Esta Heiber was born in Warsaw in 1905. Her family died in the ghetto. Esta and her husband joined the Belgian Résistance. At great personal risk, they placed Jewish children in hiding. Esta kept coded records and oversaw distribution of money and food stamps. She hid her own son with a Catholic family.
In 1943, the Gestapo raided a convent, where they found twenty Jewish children. The Nazis ordered the nuns to keep the children overnight, under penalty of death, when they would return with a truck. The nuns contacted Esta’s husband, who informed the Partisans, who staged a kidnapping so as not to endanger the nuns. Esta and her husband were arrested within hours of the Gestapo’s discovery that the children were gone.
As punishment for giving milk to Gypsies, Esta and her husband were placed in the part of the camp from which transports to Auschwitz were chosen. Three days before the transport, they were given different numbers, which kept them out of Auschwitz. Esta believes the Résistance did this.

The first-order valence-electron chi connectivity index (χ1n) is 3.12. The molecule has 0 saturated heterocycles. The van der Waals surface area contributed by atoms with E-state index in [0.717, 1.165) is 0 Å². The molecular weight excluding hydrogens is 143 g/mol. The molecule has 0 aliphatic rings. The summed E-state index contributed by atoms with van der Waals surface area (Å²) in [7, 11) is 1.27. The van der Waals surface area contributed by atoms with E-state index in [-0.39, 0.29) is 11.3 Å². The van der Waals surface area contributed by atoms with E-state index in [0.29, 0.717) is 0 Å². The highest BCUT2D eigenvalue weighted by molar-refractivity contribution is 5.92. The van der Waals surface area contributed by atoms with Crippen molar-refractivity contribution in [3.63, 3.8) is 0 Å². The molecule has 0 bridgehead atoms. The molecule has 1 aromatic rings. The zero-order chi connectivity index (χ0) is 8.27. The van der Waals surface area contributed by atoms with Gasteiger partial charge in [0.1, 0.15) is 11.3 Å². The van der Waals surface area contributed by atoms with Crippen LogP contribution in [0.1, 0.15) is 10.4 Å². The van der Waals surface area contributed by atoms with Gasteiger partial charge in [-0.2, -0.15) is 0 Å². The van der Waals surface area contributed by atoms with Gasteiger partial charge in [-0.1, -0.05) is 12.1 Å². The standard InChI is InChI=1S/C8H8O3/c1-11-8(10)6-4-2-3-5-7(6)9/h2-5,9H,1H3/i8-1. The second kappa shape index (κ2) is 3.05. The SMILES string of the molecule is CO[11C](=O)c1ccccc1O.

In 1944, the Gestapo sold Jews to work in old age homes. On January 11, Esta and her husband were released to direct one of these residences until liberation.
Esta was reunited with her son. She and her husband adopted a girl whom they met in prison. The girl’s parents died in the camps and she herself survived a year in Auschwitz.
Esta says that ”For an entire generation you couldn’t talk about the war because you couldn’t live if you talked about it. If you remained in those memories you couldn’t live.”